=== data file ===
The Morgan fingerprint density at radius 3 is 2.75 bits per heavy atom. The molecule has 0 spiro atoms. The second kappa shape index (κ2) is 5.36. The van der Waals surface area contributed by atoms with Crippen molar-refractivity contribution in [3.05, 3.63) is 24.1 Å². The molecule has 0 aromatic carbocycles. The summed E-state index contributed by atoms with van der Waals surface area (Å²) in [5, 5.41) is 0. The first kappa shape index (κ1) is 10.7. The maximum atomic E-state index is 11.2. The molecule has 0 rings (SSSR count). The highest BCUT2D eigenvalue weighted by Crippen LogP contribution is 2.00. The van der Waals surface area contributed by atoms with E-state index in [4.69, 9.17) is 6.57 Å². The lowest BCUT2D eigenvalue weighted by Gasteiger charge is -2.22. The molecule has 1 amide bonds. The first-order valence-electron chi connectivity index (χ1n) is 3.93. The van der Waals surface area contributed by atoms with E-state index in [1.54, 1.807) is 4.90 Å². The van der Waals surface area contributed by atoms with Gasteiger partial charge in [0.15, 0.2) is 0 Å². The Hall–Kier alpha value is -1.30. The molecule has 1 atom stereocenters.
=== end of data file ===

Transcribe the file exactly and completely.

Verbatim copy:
The Morgan fingerprint density at radius 3 is 2.75 bits per heavy atom. The molecule has 0 spiro atoms. The second kappa shape index (κ2) is 5.36. The van der Waals surface area contributed by atoms with Crippen molar-refractivity contribution in [3.05, 3.63) is 24.1 Å². The molecule has 0 aromatic carbocycles. The summed E-state index contributed by atoms with van der Waals surface area (Å²) in [5, 5.41) is 0. The first kappa shape index (κ1) is 10.7. The maximum atomic E-state index is 11.2. The molecule has 0 rings (SSSR count). The highest BCUT2D eigenvalue weighted by Crippen LogP contribution is 2.00. The van der Waals surface area contributed by atoms with E-state index in [4.69, 9.17) is 6.57 Å². The lowest BCUT2D eigenvalue weighted by Gasteiger charge is -2.22. The molecule has 1 amide bonds. The first-order valence-electron chi connectivity index (χ1n) is 3.93. The van der Waals surface area contributed by atoms with E-state index in [1.54, 1.807) is 4.90 Å². The van der Waals surface area contributed by atoms with Gasteiger partial charge in [0.15, 0.2) is 0 Å². The Hall–Kier alpha value is -1.30. The molecule has 1 atom stereocenters.